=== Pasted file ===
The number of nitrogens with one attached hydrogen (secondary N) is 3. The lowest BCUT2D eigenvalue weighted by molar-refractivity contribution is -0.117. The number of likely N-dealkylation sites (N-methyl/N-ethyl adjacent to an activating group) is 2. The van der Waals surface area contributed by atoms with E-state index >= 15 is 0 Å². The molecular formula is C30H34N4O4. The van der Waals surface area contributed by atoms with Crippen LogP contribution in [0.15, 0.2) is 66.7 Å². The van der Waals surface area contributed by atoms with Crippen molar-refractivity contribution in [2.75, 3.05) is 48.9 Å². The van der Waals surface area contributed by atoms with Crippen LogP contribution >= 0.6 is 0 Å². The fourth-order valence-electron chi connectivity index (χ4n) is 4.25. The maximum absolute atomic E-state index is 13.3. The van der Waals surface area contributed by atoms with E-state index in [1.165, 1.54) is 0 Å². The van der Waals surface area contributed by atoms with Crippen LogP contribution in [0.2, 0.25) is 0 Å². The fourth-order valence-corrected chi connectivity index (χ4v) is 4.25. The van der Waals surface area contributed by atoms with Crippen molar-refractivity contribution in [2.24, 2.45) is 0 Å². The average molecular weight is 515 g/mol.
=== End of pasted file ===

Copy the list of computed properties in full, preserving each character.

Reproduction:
The number of nitrogens with one attached hydrogen (secondary N) is 3. The lowest BCUT2D eigenvalue weighted by molar-refractivity contribution is -0.117. The number of likely N-dealkylation sites (N-methyl/N-ethyl adjacent to an activating group) is 2. The van der Waals surface area contributed by atoms with E-state index >= 15 is 0 Å². The molecular formula is C30H34N4O4. The van der Waals surface area contributed by atoms with Crippen LogP contribution in [0.15, 0.2) is 66.7 Å². The van der Waals surface area contributed by atoms with Crippen molar-refractivity contribution in [2.75, 3.05) is 48.9 Å². The van der Waals surface area contributed by atoms with Crippen LogP contribution >= 0.6 is 0 Å². The fourth-order valence-electron chi connectivity index (χ4n) is 4.25. The maximum absolute atomic E-state index is 13.3. The van der Waals surface area contributed by atoms with E-state index in [1.165, 1.54) is 0 Å². The van der Waals surface area contributed by atoms with Crippen LogP contribution in [0.2, 0.25) is 0 Å². The fourth-order valence-corrected chi connectivity index (χ4v) is 4.25. The van der Waals surface area contributed by atoms with Crippen molar-refractivity contribution in [2.24, 2.45) is 0 Å². The average molecular weight is 515 g/mol.